I do disagree with you when you say that this trend is stupid. I think people are attempting to portray it that way through their own negativity. Which is why I wrote this blog in the first place. I want everyone to come together to make it good, to transform it into something beautiful and important.

      I don’t believe that I ever “shit” on anyone for wearing make-up. Again, I admitted I wear make-up daily. I also commend make-up artists, because I feel that they are just that – artists. The point or purpose of this blog was simply to address where they hate against the trend was coming from, in my own perspective. My blog entires are my own opinions. I do hope, as a woman, you realize that there are many societal pressures created to oppress you. Recognition is the first step to change. Please do not take offence to that word.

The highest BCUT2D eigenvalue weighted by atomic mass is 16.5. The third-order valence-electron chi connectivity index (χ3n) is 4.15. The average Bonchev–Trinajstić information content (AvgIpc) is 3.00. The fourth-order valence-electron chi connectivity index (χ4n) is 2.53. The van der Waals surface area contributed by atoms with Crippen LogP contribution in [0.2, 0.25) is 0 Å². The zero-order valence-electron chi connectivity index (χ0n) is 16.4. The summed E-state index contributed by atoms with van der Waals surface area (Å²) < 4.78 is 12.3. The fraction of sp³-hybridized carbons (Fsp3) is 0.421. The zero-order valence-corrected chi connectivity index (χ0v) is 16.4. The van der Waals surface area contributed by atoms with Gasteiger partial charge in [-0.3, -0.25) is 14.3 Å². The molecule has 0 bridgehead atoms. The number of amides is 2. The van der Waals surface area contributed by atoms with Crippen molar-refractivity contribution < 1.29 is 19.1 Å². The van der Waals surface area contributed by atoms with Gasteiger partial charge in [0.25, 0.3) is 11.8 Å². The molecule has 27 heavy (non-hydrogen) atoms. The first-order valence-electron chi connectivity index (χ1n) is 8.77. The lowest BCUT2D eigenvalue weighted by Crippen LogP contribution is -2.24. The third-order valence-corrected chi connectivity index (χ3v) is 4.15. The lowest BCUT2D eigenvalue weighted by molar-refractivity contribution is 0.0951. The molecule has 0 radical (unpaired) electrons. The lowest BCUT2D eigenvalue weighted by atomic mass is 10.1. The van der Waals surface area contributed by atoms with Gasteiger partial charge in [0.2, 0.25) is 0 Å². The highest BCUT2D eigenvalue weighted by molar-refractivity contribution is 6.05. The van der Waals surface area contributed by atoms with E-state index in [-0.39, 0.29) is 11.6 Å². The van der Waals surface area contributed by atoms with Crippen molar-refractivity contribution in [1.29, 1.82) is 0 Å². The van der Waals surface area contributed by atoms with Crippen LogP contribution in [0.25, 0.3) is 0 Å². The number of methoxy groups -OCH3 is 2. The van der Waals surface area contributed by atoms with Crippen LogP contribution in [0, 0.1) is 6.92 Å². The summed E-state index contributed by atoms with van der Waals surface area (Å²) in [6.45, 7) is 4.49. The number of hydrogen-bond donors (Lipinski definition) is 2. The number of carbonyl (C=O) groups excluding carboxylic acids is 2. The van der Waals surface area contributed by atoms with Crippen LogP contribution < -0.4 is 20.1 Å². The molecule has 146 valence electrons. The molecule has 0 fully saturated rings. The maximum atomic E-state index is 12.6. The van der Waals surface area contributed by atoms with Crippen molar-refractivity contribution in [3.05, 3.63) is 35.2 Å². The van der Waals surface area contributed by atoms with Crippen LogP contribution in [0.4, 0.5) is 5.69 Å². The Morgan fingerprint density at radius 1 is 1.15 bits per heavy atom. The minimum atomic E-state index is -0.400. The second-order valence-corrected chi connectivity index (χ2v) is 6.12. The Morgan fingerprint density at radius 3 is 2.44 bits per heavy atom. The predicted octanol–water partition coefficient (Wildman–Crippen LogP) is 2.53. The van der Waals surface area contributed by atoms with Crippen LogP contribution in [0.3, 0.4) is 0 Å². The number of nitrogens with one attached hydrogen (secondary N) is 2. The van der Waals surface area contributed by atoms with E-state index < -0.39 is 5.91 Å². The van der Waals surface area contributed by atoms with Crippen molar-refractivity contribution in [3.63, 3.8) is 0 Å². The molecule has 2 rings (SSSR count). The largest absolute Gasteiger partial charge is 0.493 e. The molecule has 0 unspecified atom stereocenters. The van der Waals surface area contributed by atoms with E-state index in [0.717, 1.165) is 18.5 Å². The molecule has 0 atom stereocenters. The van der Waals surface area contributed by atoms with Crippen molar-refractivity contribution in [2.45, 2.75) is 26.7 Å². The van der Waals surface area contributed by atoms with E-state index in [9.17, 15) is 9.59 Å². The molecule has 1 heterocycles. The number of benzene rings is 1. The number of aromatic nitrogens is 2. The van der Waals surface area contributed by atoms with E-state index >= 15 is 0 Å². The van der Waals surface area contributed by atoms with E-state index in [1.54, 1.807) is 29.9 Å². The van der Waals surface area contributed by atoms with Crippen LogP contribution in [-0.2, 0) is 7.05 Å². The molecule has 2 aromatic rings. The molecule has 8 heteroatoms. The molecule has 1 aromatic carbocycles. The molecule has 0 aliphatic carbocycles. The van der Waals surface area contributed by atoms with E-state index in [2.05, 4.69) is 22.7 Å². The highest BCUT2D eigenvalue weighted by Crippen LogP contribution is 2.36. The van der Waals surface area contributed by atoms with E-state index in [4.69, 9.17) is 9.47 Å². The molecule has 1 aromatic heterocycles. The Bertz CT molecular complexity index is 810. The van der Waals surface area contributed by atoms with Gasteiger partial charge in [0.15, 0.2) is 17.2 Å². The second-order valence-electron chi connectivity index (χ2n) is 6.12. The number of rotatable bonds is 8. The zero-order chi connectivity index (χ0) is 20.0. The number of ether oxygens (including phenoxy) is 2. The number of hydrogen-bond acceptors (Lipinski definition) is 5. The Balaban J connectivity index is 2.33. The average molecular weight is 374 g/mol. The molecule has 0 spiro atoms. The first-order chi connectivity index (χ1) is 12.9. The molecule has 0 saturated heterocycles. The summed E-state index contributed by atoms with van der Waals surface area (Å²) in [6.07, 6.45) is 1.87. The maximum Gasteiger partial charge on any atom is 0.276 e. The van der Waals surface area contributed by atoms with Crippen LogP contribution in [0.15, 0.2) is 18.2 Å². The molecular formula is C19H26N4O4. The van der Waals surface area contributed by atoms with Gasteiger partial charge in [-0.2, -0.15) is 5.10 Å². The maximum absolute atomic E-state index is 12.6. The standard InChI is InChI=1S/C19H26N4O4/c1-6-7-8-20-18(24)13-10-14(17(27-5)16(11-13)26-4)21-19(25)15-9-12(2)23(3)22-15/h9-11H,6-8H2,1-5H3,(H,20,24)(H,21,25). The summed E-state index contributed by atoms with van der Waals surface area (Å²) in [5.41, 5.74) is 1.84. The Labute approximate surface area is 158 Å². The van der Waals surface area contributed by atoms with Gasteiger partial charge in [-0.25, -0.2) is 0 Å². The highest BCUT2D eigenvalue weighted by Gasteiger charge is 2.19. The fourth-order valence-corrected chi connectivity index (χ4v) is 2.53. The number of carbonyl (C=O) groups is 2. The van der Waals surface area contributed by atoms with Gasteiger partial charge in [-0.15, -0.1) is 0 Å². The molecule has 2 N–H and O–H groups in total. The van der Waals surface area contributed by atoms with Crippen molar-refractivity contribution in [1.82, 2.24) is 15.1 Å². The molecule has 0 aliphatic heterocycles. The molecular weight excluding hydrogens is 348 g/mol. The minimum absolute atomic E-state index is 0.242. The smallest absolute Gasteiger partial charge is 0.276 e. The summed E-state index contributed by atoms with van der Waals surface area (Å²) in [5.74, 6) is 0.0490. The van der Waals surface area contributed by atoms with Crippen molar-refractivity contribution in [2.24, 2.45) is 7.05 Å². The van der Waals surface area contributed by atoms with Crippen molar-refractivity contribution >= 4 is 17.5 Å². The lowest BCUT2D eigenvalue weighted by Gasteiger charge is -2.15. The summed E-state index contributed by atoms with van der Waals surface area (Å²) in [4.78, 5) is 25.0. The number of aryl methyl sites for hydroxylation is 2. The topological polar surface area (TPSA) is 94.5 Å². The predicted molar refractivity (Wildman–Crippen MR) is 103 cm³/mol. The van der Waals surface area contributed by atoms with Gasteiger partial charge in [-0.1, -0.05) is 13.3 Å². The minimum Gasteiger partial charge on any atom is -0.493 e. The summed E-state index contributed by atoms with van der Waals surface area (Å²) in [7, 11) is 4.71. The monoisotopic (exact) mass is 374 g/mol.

Lastly, your final sentence poses a contradiction. You begin your comment saying that you wear make-up to help with a derma logical condition, yet you end it with saying it’s as simple as wanting purple lips? Again, I’m not saying make-up is bad, I’m not saying don’t wear it. I’m saying, pay attention. Look deeper into things. Your self-worth and self-image is created using a whole shitload of outside influences. I want you to be able to see past all of the shit that doesn’t matter and only take in the good. For whatever reason you CHOOSE to wear make-up, go for it. No one ever said you couldn’t. All I ask is that you be kind to yourself and never believe that you absolutely need it to be accepted.